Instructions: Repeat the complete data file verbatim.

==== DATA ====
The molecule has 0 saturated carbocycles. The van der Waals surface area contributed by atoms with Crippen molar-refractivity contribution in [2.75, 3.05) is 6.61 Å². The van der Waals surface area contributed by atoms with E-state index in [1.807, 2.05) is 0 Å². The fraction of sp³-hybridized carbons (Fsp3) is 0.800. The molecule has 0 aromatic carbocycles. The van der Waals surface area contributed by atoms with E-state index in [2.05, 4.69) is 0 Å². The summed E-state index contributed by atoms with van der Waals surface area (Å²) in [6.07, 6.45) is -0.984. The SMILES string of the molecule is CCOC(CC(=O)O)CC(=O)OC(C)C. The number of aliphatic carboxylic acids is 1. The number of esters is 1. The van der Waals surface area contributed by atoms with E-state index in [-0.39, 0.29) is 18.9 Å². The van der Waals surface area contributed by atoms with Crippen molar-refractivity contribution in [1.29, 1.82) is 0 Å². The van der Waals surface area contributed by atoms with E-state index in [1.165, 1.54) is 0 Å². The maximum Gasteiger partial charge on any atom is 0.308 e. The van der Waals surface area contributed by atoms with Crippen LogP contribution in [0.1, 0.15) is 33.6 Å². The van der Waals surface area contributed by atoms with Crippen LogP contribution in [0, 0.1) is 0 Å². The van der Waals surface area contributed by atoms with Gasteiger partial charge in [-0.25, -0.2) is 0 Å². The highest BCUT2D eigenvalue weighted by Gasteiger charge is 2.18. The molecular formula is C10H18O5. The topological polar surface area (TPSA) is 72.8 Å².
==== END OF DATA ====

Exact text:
The molecule has 0 saturated carbocycles. The van der Waals surface area contributed by atoms with Crippen molar-refractivity contribution in [2.75, 3.05) is 6.61 Å². The van der Waals surface area contributed by atoms with E-state index in [1.807, 2.05) is 0 Å². The fraction of sp³-hybridized carbons (Fsp3) is 0.800. The molecule has 0 aromatic carbocycles. The van der Waals surface area contributed by atoms with E-state index in [2.05, 4.69) is 0 Å². The summed E-state index contributed by atoms with van der Waals surface area (Å²) in [6.07, 6.45) is -0.984. The SMILES string of the molecule is CCOC(CC(=O)O)CC(=O)OC(C)C. The number of aliphatic carboxylic acids is 1. The number of esters is 1. The van der Waals surface area contributed by atoms with E-state index in [-0.39, 0.29) is 18.9 Å². The van der Waals surface area contributed by atoms with Crippen molar-refractivity contribution in [1.29, 1.82) is 0 Å². The van der Waals surface area contributed by atoms with E-state index in [1.165, 1.54) is 0 Å². The maximum Gasteiger partial charge on any atom is 0.308 e. The van der Waals surface area contributed by atoms with Crippen LogP contribution in [0.1, 0.15) is 33.6 Å². The van der Waals surface area contributed by atoms with Crippen LogP contribution in [0, 0.1) is 0 Å². The van der Waals surface area contributed by atoms with Gasteiger partial charge in [-0.25, -0.2) is 0 Å². The highest BCUT2D eigenvalue weighted by Gasteiger charge is 2.18. The molecular formula is C10H18O5. The topological polar surface area (TPSA) is 72.8 Å².